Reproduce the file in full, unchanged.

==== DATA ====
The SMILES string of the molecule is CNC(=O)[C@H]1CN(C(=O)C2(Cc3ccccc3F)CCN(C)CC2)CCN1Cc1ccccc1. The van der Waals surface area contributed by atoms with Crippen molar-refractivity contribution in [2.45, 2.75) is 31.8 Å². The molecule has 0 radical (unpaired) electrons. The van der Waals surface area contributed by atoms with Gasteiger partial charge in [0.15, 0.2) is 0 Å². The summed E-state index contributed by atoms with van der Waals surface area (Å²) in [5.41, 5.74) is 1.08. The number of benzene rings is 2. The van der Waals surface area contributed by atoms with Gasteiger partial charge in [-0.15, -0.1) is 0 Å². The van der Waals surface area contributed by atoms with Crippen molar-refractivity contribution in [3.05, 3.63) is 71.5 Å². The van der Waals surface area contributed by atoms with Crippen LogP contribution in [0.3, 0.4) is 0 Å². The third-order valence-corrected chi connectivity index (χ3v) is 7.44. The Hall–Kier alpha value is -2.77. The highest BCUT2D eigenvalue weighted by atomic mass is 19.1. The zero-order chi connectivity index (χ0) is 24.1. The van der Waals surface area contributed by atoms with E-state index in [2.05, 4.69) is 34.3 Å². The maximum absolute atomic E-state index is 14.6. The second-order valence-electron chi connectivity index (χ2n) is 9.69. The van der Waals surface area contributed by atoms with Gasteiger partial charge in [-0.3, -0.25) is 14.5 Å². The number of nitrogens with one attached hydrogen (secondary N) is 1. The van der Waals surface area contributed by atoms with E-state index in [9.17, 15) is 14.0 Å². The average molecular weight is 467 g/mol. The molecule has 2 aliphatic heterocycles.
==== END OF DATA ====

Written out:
The SMILES string of the molecule is CNC(=O)[C@H]1CN(C(=O)C2(Cc3ccccc3F)CCN(C)CC2)CCN1Cc1ccccc1. The van der Waals surface area contributed by atoms with Crippen molar-refractivity contribution in [2.45, 2.75) is 31.8 Å². The molecule has 0 radical (unpaired) electrons. The van der Waals surface area contributed by atoms with Gasteiger partial charge in [0.15, 0.2) is 0 Å². The summed E-state index contributed by atoms with van der Waals surface area (Å²) in [5.41, 5.74) is 1.08. The number of benzene rings is 2. The van der Waals surface area contributed by atoms with Gasteiger partial charge in [-0.15, -0.1) is 0 Å². The van der Waals surface area contributed by atoms with Crippen molar-refractivity contribution in [3.05, 3.63) is 71.5 Å². The van der Waals surface area contributed by atoms with Crippen LogP contribution in [0.3, 0.4) is 0 Å². The third-order valence-corrected chi connectivity index (χ3v) is 7.44. The Hall–Kier alpha value is -2.77. The highest BCUT2D eigenvalue weighted by atomic mass is 19.1. The zero-order chi connectivity index (χ0) is 24.1. The van der Waals surface area contributed by atoms with E-state index in [2.05, 4.69) is 34.3 Å². The maximum absolute atomic E-state index is 14.6. The second-order valence-electron chi connectivity index (χ2n) is 9.69. The van der Waals surface area contributed by atoms with Gasteiger partial charge in [-0.3, -0.25) is 14.5 Å². The number of nitrogens with one attached hydrogen (secondary N) is 1. The van der Waals surface area contributed by atoms with E-state index in [9.17, 15) is 14.0 Å². The average molecular weight is 467 g/mol. The molecule has 2 aliphatic heterocycles.